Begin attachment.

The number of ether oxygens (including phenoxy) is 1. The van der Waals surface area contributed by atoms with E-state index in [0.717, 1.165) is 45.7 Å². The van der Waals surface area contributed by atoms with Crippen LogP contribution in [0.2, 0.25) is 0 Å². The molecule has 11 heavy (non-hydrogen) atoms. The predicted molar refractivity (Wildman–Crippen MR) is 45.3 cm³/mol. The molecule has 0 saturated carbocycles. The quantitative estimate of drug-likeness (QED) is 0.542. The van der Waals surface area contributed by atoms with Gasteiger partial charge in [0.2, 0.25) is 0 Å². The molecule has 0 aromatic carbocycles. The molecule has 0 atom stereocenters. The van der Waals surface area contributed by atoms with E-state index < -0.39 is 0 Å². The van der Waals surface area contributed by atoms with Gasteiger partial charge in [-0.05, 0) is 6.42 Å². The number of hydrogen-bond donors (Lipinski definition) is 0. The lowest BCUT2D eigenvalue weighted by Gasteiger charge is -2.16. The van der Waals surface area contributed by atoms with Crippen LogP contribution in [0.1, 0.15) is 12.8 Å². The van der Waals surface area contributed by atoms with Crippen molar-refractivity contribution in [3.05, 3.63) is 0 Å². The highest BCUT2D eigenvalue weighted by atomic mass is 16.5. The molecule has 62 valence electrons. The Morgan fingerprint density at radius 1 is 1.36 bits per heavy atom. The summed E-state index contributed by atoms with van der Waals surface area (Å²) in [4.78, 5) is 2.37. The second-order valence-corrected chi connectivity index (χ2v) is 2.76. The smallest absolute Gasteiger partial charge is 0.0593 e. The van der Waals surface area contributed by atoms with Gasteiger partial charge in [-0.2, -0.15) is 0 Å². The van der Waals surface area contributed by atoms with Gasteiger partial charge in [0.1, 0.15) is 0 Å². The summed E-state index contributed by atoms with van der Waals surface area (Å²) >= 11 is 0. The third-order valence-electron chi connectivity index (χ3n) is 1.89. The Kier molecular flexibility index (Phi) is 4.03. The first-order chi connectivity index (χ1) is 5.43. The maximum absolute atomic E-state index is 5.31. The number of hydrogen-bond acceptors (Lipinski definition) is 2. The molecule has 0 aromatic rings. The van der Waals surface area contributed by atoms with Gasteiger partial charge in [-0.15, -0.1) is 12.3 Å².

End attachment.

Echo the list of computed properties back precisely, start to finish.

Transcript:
The number of ether oxygens (including phenoxy) is 1. The van der Waals surface area contributed by atoms with E-state index in [0.717, 1.165) is 45.7 Å². The van der Waals surface area contributed by atoms with Crippen LogP contribution in [0.2, 0.25) is 0 Å². The molecule has 11 heavy (non-hydrogen) atoms. The predicted molar refractivity (Wildman–Crippen MR) is 45.3 cm³/mol. The molecule has 0 saturated carbocycles. The quantitative estimate of drug-likeness (QED) is 0.542. The van der Waals surface area contributed by atoms with Gasteiger partial charge in [0.2, 0.25) is 0 Å². The molecule has 0 aromatic carbocycles. The molecule has 0 atom stereocenters. The van der Waals surface area contributed by atoms with E-state index < -0.39 is 0 Å². The van der Waals surface area contributed by atoms with Gasteiger partial charge in [-0.05, 0) is 6.42 Å². The number of hydrogen-bond donors (Lipinski definition) is 0. The lowest BCUT2D eigenvalue weighted by Gasteiger charge is -2.16. The van der Waals surface area contributed by atoms with Crippen LogP contribution in [0.1, 0.15) is 12.8 Å². The van der Waals surface area contributed by atoms with Crippen molar-refractivity contribution in [3.05, 3.63) is 0 Å². The highest BCUT2D eigenvalue weighted by atomic mass is 16.5. The molecule has 62 valence electrons. The Morgan fingerprint density at radius 1 is 1.36 bits per heavy atom. The summed E-state index contributed by atoms with van der Waals surface area (Å²) in [4.78, 5) is 2.37. The second-order valence-corrected chi connectivity index (χ2v) is 2.76. The smallest absolute Gasteiger partial charge is 0.0593 e. The van der Waals surface area contributed by atoms with Gasteiger partial charge in [-0.2, -0.15) is 0 Å². The van der Waals surface area contributed by atoms with Gasteiger partial charge in [0.1, 0.15) is 0 Å². The summed E-state index contributed by atoms with van der Waals surface area (Å²) >= 11 is 0. The third-order valence-electron chi connectivity index (χ3n) is 1.89. The Kier molecular flexibility index (Phi) is 4.03. The first-order chi connectivity index (χ1) is 5.43. The maximum absolute atomic E-state index is 5.31. The number of hydrogen-bond acceptors (Lipinski definition) is 2. The molecule has 0 aromatic rings. The van der Waals surface area contributed by atoms with Gasteiger partial charge in [-0.15, -0.1) is 12.3 Å².